Modes of employ
There is evidence to suggest that otherwise accomplished students find it difficult to grasp the apparent complexities involved in programming. The situation exists where people proficient in one style of programming cannot easily migrate from one method of programming to another e.g. there are engineers who cannot grasp the concepts of object oriented programming even though the same people are well versed in procedural languages. This is a challenge that needs to be addressed within our education system.
In the main programming is taught by people who have a highly level of abstract reasoning. People who are naturally inclined to a discipline may find it difficult to relate to the progressive steps that are involved in developing proficiency in the subject. The concepts in programming require a high level of skill in abstract reasoning, and these many students find difficult to grasp. Over 30 years of learning programming languages and teaching the same, I have seen a large element of frustration in people taking on this learning curve.
There is a need in teaching programming to allow the student interact with the material and tailor the learning to suit their individual learning requirements. There are technologies available at present that offer this potential. Blu-Ray disc technology provides this for stored media. Efficient fibre optic ring such as the new technology developed by Intune Networks allows this in real time. Intune’s distributed telecoms switch based on Optical Burst Switching enables mass live simultaneous asynchronous communication with a data stream with negligible latency. This technology was recently demonstrated in Dingle Co. Kerry when a Snow Patrol concert was transmitted live to other locations and presented on multiple High Definition television sets, with the facility to view on personal devices such as mobile phones and laptops. Access to the stream is controlled by the supplier. This technology includes the potential to extend the reach and therefore the impact and efficiency of any presentation. Programmed interactivity can allow control of the rate of delivery, and initiate links to other topics which clarify or expand on the presentation to suit the needs of the individual learner.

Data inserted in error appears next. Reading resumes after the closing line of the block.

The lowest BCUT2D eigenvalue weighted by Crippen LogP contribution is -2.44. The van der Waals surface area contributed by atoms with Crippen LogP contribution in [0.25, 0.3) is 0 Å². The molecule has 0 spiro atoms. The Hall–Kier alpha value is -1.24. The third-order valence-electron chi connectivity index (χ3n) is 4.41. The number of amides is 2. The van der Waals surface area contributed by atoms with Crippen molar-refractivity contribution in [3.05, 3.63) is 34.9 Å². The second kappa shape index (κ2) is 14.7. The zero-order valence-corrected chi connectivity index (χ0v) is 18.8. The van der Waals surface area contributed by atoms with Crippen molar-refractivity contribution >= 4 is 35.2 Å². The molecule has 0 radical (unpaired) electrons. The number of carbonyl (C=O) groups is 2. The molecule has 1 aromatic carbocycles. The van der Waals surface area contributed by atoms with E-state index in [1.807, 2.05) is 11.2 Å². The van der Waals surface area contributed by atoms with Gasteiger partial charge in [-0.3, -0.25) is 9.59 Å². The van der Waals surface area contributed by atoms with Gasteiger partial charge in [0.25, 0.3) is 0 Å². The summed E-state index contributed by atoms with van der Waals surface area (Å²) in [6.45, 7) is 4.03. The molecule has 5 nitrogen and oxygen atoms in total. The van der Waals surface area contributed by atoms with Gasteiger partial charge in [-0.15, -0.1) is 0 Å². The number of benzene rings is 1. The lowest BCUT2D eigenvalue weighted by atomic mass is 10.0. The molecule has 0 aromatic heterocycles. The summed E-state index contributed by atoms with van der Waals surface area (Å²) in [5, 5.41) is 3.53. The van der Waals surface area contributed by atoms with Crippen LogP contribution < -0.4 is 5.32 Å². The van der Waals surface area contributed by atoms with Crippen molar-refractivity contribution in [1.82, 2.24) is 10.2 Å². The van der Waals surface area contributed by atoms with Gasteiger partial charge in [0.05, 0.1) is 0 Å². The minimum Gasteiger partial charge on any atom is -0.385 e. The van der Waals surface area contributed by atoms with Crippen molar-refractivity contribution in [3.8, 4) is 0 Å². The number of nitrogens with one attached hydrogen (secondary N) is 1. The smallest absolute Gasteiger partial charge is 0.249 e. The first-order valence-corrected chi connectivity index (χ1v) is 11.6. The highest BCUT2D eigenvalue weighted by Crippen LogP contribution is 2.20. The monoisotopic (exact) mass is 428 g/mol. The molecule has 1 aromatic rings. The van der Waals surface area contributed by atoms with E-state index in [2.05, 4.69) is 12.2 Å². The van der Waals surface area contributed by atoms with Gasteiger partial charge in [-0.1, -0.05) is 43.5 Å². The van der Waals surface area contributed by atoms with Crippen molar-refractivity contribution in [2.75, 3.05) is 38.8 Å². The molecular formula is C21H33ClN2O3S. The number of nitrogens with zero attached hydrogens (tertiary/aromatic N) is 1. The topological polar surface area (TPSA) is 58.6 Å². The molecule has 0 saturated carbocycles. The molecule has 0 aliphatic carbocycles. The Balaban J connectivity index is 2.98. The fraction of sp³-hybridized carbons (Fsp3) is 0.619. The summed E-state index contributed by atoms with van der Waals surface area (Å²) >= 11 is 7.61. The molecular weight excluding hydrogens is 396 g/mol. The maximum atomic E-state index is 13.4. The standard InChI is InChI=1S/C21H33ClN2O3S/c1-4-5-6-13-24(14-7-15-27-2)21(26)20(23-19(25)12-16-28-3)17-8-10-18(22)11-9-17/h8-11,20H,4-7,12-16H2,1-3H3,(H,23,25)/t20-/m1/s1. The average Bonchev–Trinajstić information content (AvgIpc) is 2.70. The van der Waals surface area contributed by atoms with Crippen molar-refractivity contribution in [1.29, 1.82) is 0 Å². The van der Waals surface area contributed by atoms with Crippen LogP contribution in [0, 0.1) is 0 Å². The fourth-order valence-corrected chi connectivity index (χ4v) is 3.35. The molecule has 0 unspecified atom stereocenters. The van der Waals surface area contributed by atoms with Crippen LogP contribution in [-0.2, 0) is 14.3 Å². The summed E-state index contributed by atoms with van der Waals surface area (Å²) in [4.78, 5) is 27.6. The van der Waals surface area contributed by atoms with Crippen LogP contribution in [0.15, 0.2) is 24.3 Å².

In a recent survey which examined attitudes to the delivery of programming learning material and the usefulness of specific learning tools:
- * 72% of the respondents expressed preference to have control over the delivery of learning material when they were dealing with a subject with which they were not familiar
- * 67% believe that high definition video with surround sound created an immersive experience although
- * 75% of respondents considered the ability to bookmark content, i.e. mark content to return to it at a later stage, to be a useful learning aid
In summary an immersive, highly interactive environment, in which the students can control the delivery of the material is a useful learning aid, Blu-Ray disc technology offers a medium to present this whereas local high quality networks provide the potential for real time provision of the same.